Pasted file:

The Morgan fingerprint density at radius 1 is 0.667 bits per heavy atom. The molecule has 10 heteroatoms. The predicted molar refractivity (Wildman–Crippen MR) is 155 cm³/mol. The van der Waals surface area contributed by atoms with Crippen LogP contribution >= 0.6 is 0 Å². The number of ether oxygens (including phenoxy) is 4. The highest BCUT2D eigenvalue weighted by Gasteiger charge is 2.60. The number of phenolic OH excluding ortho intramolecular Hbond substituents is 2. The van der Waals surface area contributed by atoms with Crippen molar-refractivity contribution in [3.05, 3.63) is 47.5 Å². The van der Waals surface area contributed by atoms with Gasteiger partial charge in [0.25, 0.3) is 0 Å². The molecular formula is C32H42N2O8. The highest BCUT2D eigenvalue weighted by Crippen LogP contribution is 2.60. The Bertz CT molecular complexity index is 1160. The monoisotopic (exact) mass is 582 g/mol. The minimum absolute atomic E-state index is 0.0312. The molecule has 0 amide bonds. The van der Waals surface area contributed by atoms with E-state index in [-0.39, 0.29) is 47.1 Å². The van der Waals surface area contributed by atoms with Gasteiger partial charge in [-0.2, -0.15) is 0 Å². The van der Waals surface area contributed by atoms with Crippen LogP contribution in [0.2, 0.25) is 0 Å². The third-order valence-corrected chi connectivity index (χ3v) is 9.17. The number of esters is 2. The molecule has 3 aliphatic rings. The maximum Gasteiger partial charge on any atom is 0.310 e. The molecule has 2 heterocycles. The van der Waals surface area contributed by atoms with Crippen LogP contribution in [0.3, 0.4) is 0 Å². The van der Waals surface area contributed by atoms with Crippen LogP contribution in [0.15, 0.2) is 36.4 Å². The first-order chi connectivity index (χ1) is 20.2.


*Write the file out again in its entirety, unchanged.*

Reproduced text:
The Morgan fingerprint density at radius 1 is 0.667 bits per heavy atom. The molecule has 10 heteroatoms. The predicted molar refractivity (Wildman–Crippen MR) is 155 cm³/mol. The van der Waals surface area contributed by atoms with Crippen LogP contribution >= 0.6 is 0 Å². The number of ether oxygens (including phenoxy) is 4. The highest BCUT2D eigenvalue weighted by Gasteiger charge is 2.60. The number of phenolic OH excluding ortho intramolecular Hbond substituents is 2. The van der Waals surface area contributed by atoms with Crippen molar-refractivity contribution in [3.05, 3.63) is 47.5 Å². The van der Waals surface area contributed by atoms with Gasteiger partial charge in [0.25, 0.3) is 0 Å². The molecular formula is C32H42N2O8. The highest BCUT2D eigenvalue weighted by Crippen LogP contribution is 2.60. The Bertz CT molecular complexity index is 1160. The monoisotopic (exact) mass is 582 g/mol. The minimum absolute atomic E-state index is 0.0312. The molecule has 0 amide bonds. The van der Waals surface area contributed by atoms with E-state index in [-0.39, 0.29) is 47.1 Å². The van der Waals surface area contributed by atoms with Gasteiger partial charge in [-0.2, -0.15) is 0 Å². The van der Waals surface area contributed by atoms with Crippen LogP contribution in [0.2, 0.25) is 0 Å². The third-order valence-corrected chi connectivity index (χ3v) is 9.17. The number of esters is 2. The molecule has 3 aliphatic rings. The maximum Gasteiger partial charge on any atom is 0.310 e. The molecule has 2 heterocycles. The van der Waals surface area contributed by atoms with Crippen LogP contribution in [0.3, 0.4) is 0 Å². The van der Waals surface area contributed by atoms with Crippen LogP contribution in [0.15, 0.2) is 36.4 Å². The first-order chi connectivity index (χ1) is 20.2.